Coaching for Impact – Three Findings From the Field

Author: Cynthia Moore-Hollinshead     Date: 11/29/2016

At the core of most professional development efforts seems to be the desire to move people beyond what they know or learn (information) to what they do (implementation).  Instructional coaching has two critical roles; 1) moving new learning into practice; and 2) going deeper into the feelings, beliefs and assumptions of the individual than typical professional development.  As it relates to implementation of best practices, coaching helps to move educators from a place of compliance to a position of personal commitment and from novice to proficient users of the new learning.

Coaching for impact- moving adults toward selecting and implementing best practices because they genuinely believe its merits and not because they are told to do so- can seem like a complete mystery because there is no magic formula.  Coaching is a practice that varies based on the individual needs of the person being coached.  No matter how complex effective coaching may be, our research, study and experience in coaching has led us to believe these three things for sure:

Cynthia Moore-Hollinshed
Director of Field Services

Traveled with IRRE from classroom teacher to instructional coach to coaching instructional leaders. I unnaturally love office supplies. I also sing, dance and write poetry.

Great Teachers Do Not Automatically Make Great Coaches

Often leaders and teachers possess great technical know-how, expertise and content knowledge but  are place in coaching roles with limited or no training on how to be an effective coach.  Adequate training and intentional practice of coaching skills are especially important for instructional leaders because almost everything they should accomplish in their work, including and especially increased student achievement, has to be done through other people.

Coaching is crucial to instructional improvement and requires a specific set of competencies, skills and behaviors that must be learned, practiced and developed over time.  These skills and behaviors include but are not limited to: practicing active listening, posing powerful questions that invite and promote thinking, providing non-evaluative feedback, and developing authentic, trusting relationships.  Although these skills may be intuitive to those who successfully navigate other school-based roles, they must be honed and developed with immense intentionality to appropriately coach adult learners.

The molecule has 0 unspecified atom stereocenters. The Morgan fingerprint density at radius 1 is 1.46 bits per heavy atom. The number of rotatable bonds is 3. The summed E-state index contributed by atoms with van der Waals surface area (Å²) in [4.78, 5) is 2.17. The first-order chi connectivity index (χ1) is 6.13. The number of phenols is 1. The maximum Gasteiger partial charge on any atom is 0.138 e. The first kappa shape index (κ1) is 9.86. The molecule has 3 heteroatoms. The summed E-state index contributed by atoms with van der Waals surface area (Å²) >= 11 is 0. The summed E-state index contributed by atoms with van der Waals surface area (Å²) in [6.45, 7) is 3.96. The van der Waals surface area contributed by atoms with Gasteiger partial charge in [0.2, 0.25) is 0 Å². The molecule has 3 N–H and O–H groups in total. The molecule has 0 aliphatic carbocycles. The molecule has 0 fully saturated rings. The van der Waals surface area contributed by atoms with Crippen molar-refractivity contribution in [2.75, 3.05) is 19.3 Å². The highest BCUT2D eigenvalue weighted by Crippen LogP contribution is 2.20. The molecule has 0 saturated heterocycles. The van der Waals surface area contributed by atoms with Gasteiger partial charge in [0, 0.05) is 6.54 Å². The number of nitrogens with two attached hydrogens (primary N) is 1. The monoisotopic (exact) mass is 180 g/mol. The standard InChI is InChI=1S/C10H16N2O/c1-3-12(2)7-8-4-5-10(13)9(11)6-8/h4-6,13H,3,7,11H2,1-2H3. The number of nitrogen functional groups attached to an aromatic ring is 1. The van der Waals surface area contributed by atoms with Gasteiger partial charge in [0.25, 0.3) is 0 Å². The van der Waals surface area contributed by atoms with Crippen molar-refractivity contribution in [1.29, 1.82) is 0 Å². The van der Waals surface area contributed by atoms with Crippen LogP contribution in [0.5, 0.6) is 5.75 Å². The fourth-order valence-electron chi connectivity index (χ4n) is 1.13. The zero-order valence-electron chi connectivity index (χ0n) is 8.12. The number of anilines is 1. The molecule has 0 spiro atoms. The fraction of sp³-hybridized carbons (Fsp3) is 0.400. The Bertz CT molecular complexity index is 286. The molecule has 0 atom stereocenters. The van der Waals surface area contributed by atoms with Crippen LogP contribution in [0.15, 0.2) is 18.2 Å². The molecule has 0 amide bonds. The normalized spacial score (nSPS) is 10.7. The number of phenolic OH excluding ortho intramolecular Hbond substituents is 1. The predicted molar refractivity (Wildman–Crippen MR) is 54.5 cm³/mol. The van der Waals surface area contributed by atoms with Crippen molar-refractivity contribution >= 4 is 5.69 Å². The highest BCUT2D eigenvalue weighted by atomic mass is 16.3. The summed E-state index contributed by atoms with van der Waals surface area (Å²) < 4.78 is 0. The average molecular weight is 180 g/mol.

Effective Coaches Focus On the Best In Others

Elena Agular says it best in her book The Art of Coaching:

“A transformational coach is a master at uncovering a client’s assets.  It is almost as if we wear glasses that make a person’s strengths pop out in Technicolor while everything else fades into shades of gray”.

Effective coaches strongly believe in the potential of others to improve and in their own ability to unlock the potential of others by operating from a strength rather than deficit approach to individual and collective growth.

Effective coaches understand that their primary role is to connect with others, not to correct them or fix them.  And, that a crucial goal of their role is to assist others in discovering the answers, gifts, talents, and strengths they already possess.

An effective coach becomes skilled at taking the adult learner’s agenda and moving it toward action. If a coach is not comfortable releasing the autonomy to the client to determine solutions and action steps, it is safe to say the coach has not made a clear distinction between the role of coach and other roles such as consultant, mentor or even supervisor.  Effective coaches work to focus the reflective conversation, not to dictate it.

The best coaches leave their clients thinking “wow, I know more than I realized” and not just “wow, my coach sure is smart!”

You Don’t Have to be “Bad” to get “Better”

Coaching is a continuous learning model that is appropriate for everyone who touches the lives of children- not just as a corrective action for subpar performance and not just at the classroom level.

Whether focused on school-wide improvement efforts, differentiated improvement for individuals, or both, we believe that everyone has room and potential to grow.  Everyone can be more effective at what they do by regularly taking time to reflect, self-assess and apply what they have learned to future actions.  We do not learn just by doing; we learn by thinking about what we are doing (McKay, 2013).

The success of our students depends on our willingness to routinely reflect on whether our practices are best serving each of them and to consistently hone our craft until we can say with certainty that we are.

Follow us as we continue to explore what it takes to coach for impact.